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Collection of clad dimes spans 45 years

Those who enjoy collecting coins for the pure enjoyment of finding elusive pieces, checking items for quality, and a not-so-big cash outlay may find a collection of clad dimes to fit the bill.

Those who enjoy collecting coins for the pure enjoyment of finding elusive pieces, checking items for quality, and a not-so-big cash outlay may find a collection of clad dimes to fit the bill.


A collection of clad dimes spans 45 years now, and can include a few scarce and pricey coins, such as mint errors. But a basic set can keep a collector busy and take him back to the time when collections were built for the sake of completing a series.

Dimes of the first three clad years – 1965, 1966, and 1967 – had mintages in the billions. The 1967-dated dime is still the one with the largest mintage. A collector can check his change for a long time, even looking through rolls of dimes, and not come up with nice-looking Mint State coins.

Quite a few dimes may have the dates poorly struck. A close study may be needed to discern the dates on 1968 and 1969 dimes. Some early clad dimes have letters missing in the motto “E Pluribus Unum” on the reverse.

The 1969 dime from Philadelphia is not an easy coin to find in change. Even during the year of issue, I recall hunting for a long time to find one.

The 1971-P and 1973-P are also hard to find. It should be noted here that use of the “P” is to indicate the mint of origin not as a statement that a “P” mintmark was used. The “P” mintmark first appeared on dimes in 1980.

In five months of checking clads in change for dates and mintmarks, I found only a single example of the 1973-P dime. The 1971-P had the lowest mintage of clad dimes made for circulation, to the tune of 162 million. Not exactly a rare coin, but they went into circulation right away to do their job, and practically none was saved.

The 2009-P and 2009-D now both have mintages that are lower at 96.5 million and 49.5 million, respectively.

If a date and mintmark set of clads isn’t enough of a challenge, include the varieties struck with no mintmark, or the rare off-metal pieces.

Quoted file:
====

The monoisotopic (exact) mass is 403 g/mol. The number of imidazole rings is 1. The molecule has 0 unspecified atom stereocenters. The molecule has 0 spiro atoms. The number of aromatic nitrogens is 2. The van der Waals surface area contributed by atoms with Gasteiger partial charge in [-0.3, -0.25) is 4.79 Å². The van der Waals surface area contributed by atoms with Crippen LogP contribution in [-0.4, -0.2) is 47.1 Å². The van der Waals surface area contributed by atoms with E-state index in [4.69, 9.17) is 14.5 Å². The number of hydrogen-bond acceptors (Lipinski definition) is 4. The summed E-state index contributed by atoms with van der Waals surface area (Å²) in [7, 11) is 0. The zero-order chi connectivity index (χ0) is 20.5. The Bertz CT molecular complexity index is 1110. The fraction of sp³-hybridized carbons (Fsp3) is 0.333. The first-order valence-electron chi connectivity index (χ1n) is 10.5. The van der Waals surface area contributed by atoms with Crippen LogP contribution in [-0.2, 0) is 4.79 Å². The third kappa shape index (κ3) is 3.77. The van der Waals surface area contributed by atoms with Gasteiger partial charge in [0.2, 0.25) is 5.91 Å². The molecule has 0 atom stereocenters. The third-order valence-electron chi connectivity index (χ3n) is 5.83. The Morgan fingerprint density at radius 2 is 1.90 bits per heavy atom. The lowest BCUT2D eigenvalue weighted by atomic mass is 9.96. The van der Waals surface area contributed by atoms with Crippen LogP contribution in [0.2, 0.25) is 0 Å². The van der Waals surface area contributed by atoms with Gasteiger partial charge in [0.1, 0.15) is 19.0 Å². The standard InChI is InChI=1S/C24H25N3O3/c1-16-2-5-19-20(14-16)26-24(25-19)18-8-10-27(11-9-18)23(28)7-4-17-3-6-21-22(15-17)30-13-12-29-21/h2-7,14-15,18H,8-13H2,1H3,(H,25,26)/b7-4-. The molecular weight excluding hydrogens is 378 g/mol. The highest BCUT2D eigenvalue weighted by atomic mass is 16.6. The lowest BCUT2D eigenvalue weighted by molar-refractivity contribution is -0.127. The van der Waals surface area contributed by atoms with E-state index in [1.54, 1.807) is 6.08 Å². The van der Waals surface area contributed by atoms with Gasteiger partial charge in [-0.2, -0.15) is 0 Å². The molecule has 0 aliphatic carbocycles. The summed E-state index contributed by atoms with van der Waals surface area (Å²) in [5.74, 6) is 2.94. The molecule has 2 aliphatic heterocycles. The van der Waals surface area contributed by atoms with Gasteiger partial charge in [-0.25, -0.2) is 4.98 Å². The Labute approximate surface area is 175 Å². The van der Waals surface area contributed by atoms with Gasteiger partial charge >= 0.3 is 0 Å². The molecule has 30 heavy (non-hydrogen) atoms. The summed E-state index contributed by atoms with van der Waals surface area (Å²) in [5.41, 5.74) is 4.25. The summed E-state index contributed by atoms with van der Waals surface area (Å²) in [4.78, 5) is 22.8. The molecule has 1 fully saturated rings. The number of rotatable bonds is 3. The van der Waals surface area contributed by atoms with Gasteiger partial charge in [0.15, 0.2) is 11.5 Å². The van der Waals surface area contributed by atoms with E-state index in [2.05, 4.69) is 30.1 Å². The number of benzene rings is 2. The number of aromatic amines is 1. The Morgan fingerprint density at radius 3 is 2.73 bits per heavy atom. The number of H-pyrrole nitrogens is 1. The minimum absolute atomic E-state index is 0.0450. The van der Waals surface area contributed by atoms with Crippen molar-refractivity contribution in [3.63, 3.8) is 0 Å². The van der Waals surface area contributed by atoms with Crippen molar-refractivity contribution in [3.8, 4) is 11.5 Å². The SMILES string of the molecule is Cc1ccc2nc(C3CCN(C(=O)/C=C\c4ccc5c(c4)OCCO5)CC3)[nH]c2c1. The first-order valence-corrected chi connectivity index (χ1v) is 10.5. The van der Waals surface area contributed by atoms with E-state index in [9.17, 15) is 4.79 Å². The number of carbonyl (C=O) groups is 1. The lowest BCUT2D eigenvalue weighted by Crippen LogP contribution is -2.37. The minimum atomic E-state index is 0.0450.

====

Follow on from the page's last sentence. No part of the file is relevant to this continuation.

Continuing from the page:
Some proof clad dimes were struck without the “S” mintmark. The first was 1968-S, discovered in June of that year. About half a dozen are known. The 1970-S proof with no mintmark was discovered in January 1971. The Mint confirmed that one die produced 2,200 of these. Only two specimens are known of the 1975-S dime lacking a mintmark. The first was discovered in February 1978, and the second, in June 1978. The 1983-S with no mintmark was discovered in May of that year, and about 100 are known.

Quite a few 1982-P dimes were made without a mintmark. The first of these was discovered in the Sandusky, Ohio, area in January 1983. These dimes were rather sharply struck, and approximately 8,000 to 10,000 are known. Some with a flatter strike were discovered in Pittsburgh in August 1983, and about 5,000 of these are known.

One specially mintmarked dime was made in 1996. The only circulating coin minted at West Point, the 1996-W, was struck for inclusion only in mint sets. Only 1,457,000 of these dimes were made, making this the non-proof clad dime with the lowest mintage. Many mint sets were broken up so collectors could acquire this special dime. No clad collection is complete without this coin, which currently sells for about $20 in Mint State.

Proof dimes of the clad years were made from 1968 to date, with the “S” mintmark. These coins can be pretty in the sharply struck, proof finish. Don’t forget the Special Mint Set coins of 1965, 1966 and 1967. While not of proof quality, they are collector’s items in their own right.

A collection of clad dimes need not stop there. After finding one of each date and mintmark, along with proofs and the West Point coin, a few varieties are known to collectors. Less than half a dozen 1965 dimes of 90 percent silver are known, along with a 1964 dime struck in copper-nickel clad. There may be more in circulation or in a piggy bank, waiting to be found.

A few dimes of 1964 made in Special Mint Set quality are known; if one could be found, this coin would be a nice complement to a set of SMS dimes.

The little Roosevelt dime, not especially loved by collectors in silver or copper-nickel, makes a worthwhile collecting pursuit. Such a set can be challenging and fun, combining the search for coins in change with a few scarcities and mint errors. And who knows? Maybe the next scarce variety or mint error will be yours to discover.

This is the third article of five on clad coins. The other two appeared Jan. 5 and Jan. 19.

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Standard Guide to Small-Size U.S. Paper Money, 1928 to Date

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